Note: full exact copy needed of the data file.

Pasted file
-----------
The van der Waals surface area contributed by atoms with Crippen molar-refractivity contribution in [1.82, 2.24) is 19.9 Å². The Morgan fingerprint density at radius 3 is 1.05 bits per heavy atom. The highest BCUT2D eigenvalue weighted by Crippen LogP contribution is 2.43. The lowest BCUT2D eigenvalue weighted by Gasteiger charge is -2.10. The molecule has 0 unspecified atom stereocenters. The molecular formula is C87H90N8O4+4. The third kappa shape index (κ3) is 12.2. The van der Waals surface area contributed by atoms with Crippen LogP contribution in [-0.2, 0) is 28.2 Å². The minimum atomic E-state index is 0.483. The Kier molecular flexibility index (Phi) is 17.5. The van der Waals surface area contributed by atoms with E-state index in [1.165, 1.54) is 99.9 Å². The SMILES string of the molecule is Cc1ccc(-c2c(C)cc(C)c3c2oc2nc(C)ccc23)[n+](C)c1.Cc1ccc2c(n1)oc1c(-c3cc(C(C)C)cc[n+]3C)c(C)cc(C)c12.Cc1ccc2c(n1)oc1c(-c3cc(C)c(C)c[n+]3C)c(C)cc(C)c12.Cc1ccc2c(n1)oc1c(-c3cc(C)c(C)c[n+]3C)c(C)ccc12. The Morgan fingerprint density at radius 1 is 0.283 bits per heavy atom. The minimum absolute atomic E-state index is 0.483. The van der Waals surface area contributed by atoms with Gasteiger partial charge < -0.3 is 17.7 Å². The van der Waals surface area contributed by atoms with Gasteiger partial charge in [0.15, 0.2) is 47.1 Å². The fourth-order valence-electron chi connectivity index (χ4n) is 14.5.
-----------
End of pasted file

The van der Waals surface area contributed by atoms with Crippen molar-refractivity contribution in [1.82, 2.24) is 19.9 Å². The Morgan fingerprint density at radius 3 is 1.05 bits per heavy atom. The highest BCUT2D eigenvalue weighted by Crippen LogP contribution is 2.43. The lowest BCUT2D eigenvalue weighted by Gasteiger charge is -2.10. The molecule has 0 unspecified atom stereocenters. The molecular formula is C87H90N8O4+4. The third kappa shape index (κ3) is 12.2. The van der Waals surface area contributed by atoms with Crippen LogP contribution in [-0.2, 0) is 28.2 Å². The minimum atomic E-state index is 0.483. The Kier molecular flexibility index (Phi) is 17.5. The van der Waals surface area contributed by atoms with E-state index in [1.165, 1.54) is 99.9 Å². The SMILES string of the molecule is Cc1ccc(-c2c(C)cc(C)c3c2oc2nc(C)ccc23)[n+](C)c1.Cc1ccc2c(n1)oc1c(-c3cc(C(C)C)cc[n+]3C)c(C)cc(C)c12.Cc1ccc2c(n1)oc1c(-c3cc(C)c(C)c[n+]3C)c(C)cc(C)c12.Cc1ccc2c(n1)oc1c(-c3cc(C)c(C)c[n+]3C)c(C)ccc12. The Morgan fingerprint density at radius 1 is 0.283 bits per heavy atom. The minimum absolute atomic E-state index is 0.483. The van der Waals surface area contributed by atoms with Gasteiger partial charge < -0.3 is 17.7 Å². The van der Waals surface area contributed by atoms with Gasteiger partial charge in [0.15, 0.2) is 47.1 Å². The fourth-order valence-electron chi connectivity index (χ4n) is 14.5.